Back outside, she stood for a moment on the street, breathing away the previous tension. She would hear their decision in due course; but in the meantime, it was best to try and forget about it. Kayla knew this to be true... however, it was easier said than done; she had never been good at sliding things to the back of her mind. Perhaps some shopping before heading off home would be a good idea- made sense, seeing as she was already in the centre of town. Shopping was, in Kayla’s experience, the best way to wind down.
Crossing over, she made her way to the clothes shop opposite. In the window were some black and white dresses and silver accessories. Neutrals were great- her wardrobe was full of them- but from time to time an adventurous splash of colour was nice, even if it was just in the form of a handbag. Kayla went in, to see if she could find something to vary her look a bit. The girl behind the counter looked up and smiled as the bell on the door went, then got back to filling in some form or other. There were some interesting bracelets on a rack that instantly caught Kayla's eye. She was absorbed in trying some of them on to see how they looked, when an unwelcome voice heralded her. “Kaylie, my dear niece, I haven’t seen you in aaaages!”
“Sorry Auntie Julie, I’ve rushed off my feet this week, but I was meaning to pop round.”
Auntie Julie smiled peevishly. “But that’s what you ALWAYS say my dear, and the fact is, you never come and see me as much as you did when you were younger.”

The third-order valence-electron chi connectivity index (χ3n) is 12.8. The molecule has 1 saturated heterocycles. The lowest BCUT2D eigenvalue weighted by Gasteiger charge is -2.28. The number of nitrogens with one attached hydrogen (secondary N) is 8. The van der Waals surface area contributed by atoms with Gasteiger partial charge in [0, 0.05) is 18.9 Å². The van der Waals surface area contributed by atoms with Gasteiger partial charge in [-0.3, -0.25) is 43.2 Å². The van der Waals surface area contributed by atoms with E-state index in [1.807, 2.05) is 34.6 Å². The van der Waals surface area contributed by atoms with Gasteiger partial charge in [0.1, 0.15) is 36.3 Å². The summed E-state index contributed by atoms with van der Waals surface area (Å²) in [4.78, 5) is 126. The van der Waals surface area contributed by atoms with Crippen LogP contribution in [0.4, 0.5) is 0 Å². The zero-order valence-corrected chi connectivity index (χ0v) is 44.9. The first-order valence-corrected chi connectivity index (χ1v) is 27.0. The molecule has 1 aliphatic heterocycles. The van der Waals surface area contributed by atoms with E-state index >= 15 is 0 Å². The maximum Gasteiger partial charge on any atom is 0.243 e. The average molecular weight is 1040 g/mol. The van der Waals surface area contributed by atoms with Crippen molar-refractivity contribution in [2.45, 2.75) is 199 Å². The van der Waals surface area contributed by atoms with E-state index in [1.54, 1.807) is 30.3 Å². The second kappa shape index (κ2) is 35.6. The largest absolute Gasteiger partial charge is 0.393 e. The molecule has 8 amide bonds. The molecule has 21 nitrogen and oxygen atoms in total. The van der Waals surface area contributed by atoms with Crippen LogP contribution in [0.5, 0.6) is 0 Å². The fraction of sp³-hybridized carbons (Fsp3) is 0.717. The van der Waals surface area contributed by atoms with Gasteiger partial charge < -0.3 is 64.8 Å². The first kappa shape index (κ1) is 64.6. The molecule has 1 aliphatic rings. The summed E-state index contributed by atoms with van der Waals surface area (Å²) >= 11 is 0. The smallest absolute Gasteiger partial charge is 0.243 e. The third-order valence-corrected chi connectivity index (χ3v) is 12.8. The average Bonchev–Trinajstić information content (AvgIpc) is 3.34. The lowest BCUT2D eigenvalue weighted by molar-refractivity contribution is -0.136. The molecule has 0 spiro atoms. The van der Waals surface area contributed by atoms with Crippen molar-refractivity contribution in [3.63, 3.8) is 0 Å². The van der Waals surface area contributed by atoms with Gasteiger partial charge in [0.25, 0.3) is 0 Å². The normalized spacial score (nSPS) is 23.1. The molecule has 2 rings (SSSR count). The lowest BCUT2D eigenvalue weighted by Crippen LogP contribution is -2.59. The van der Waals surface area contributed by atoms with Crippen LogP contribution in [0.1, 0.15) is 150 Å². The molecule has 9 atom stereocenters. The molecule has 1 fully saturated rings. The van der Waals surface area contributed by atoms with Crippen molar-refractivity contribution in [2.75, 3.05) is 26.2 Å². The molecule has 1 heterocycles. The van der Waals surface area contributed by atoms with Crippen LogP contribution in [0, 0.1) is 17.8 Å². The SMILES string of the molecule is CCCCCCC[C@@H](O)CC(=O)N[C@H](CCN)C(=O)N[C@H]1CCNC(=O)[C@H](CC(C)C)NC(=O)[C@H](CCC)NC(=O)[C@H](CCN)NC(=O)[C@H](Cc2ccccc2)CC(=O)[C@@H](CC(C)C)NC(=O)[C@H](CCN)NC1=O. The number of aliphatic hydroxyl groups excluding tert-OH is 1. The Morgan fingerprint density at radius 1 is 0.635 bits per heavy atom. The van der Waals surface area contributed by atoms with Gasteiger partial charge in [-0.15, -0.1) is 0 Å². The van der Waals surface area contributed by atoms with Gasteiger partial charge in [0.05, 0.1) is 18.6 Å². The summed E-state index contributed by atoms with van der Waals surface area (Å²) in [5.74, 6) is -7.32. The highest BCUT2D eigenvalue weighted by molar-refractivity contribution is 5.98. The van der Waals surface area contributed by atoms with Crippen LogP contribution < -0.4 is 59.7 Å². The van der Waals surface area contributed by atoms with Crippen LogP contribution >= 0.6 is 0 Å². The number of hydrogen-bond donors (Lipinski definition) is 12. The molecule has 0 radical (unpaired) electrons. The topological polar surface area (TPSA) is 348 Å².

Kayla glanced back at the red bracelet on her wrist. “What do you think of this?”
Her aunt didn’t seem to really notice the direct change of subject. “Not your colour dear… and more for casual wear, it clashes with the smart outfit you’re wearing.”
Kayla decided to ignore the annoying comment about colour. “I won’t be wearing these clothes normally… its… just for work and interviews and things.” She’d realised half way through the sentence that she didn’t want the follow up questions, but by then it was too late,
“Ooh, so you’ve finally decided to earn some money, rather than just, well, forgive the expression dear, but ‘sponge off the family’?”
Kayla stared at her in outrage, then managed to master her hatred. She didn't need this, especially after the drilling of the panel. “I’ve been at university, Auntie Julie,” she replied steadily. She took the bracelet off and took it to the counter; she liked it, and would get it, despite her aunt’s opinion. Or, she knew resentfully, probably because of her aunt’s opinion.
Auntie Julie followed her. “I just remembered, I have a bit of gossip! There has been some funny goings on on my street- a shifty man in a mercedes parked outside my neighbour’s house, and some incidents of stealing. Me and Margarie think the two are connected.”
Kayla was mildly interested in this; another unsolved case like the one the mock article had been on, but on a lesser scale; this would be, ‘the case of the funny goings on at Salthill Street’. She had a friend that lived on that street, at the other end to her aunt; perhaps she should ask him about it. Having finished paying, Kayla picked up the plastic bag and said goodbye to the irritating woman that was unfortunately her relative.
“Bye dear, drop by whenever.”